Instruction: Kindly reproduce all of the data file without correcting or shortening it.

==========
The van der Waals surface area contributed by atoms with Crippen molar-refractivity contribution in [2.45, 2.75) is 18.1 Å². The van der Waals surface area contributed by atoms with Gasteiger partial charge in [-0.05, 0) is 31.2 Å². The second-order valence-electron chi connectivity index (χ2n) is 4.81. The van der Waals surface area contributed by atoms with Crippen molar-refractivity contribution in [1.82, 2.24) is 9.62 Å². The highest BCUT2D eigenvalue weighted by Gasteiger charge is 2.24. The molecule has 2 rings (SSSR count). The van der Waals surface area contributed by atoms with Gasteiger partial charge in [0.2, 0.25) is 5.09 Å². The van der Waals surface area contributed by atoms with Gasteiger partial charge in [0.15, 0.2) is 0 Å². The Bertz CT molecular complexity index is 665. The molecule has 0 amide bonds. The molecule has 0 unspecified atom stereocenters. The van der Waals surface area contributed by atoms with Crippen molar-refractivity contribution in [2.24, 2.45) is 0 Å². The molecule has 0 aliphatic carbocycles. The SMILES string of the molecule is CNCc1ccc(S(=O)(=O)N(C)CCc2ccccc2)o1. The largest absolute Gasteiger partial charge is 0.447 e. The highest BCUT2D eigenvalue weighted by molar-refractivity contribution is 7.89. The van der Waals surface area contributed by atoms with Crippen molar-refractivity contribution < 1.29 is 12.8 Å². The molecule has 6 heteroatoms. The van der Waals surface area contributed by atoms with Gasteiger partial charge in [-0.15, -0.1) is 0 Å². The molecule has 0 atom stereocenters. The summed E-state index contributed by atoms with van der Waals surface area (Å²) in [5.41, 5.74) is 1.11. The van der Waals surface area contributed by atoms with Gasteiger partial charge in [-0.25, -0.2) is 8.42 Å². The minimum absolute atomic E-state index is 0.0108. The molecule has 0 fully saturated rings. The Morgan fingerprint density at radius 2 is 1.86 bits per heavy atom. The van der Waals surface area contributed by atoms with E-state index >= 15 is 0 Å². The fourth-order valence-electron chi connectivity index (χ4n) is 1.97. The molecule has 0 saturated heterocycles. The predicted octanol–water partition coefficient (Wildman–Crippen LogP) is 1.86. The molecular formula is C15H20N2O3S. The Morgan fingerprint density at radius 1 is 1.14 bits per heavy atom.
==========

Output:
The van der Waals surface area contributed by atoms with Crippen molar-refractivity contribution in [2.45, 2.75) is 18.1 Å². The van der Waals surface area contributed by atoms with Gasteiger partial charge in [-0.05, 0) is 31.2 Å². The second-order valence-electron chi connectivity index (χ2n) is 4.81. The van der Waals surface area contributed by atoms with Crippen molar-refractivity contribution in [1.82, 2.24) is 9.62 Å². The highest BCUT2D eigenvalue weighted by Gasteiger charge is 2.24. The molecule has 2 rings (SSSR count). The van der Waals surface area contributed by atoms with Gasteiger partial charge in [0.2, 0.25) is 5.09 Å². The van der Waals surface area contributed by atoms with Gasteiger partial charge in [0.15, 0.2) is 0 Å². The Bertz CT molecular complexity index is 665. The molecule has 0 amide bonds. The molecule has 0 unspecified atom stereocenters. The van der Waals surface area contributed by atoms with Crippen molar-refractivity contribution in [2.24, 2.45) is 0 Å². The molecule has 0 aliphatic carbocycles. The SMILES string of the molecule is CNCc1ccc(S(=O)(=O)N(C)CCc2ccccc2)o1. The largest absolute Gasteiger partial charge is 0.447 e. The highest BCUT2D eigenvalue weighted by molar-refractivity contribution is 7.89. The van der Waals surface area contributed by atoms with Crippen molar-refractivity contribution < 1.29 is 12.8 Å². The molecule has 6 heteroatoms. The van der Waals surface area contributed by atoms with Gasteiger partial charge in [-0.15, -0.1) is 0 Å². The molecule has 0 atom stereocenters. The summed E-state index contributed by atoms with van der Waals surface area (Å²) in [5.41, 5.74) is 1.11. The van der Waals surface area contributed by atoms with Gasteiger partial charge in [-0.25, -0.2) is 8.42 Å². The minimum absolute atomic E-state index is 0.0108. The molecule has 0 fully saturated rings. The Morgan fingerprint density at radius 2 is 1.86 bits per heavy atom. The van der Waals surface area contributed by atoms with E-state index >= 15 is 0 Å². The fourth-order valence-electron chi connectivity index (χ4n) is 1.97. The molecule has 0 saturated heterocycles. The predicted octanol–water partition coefficient (Wildman–Crippen LogP) is 1.86. The molecular formula is C15H20N2O3S. The Morgan fingerprint density at radius 1 is 1.14 bits per heavy atom.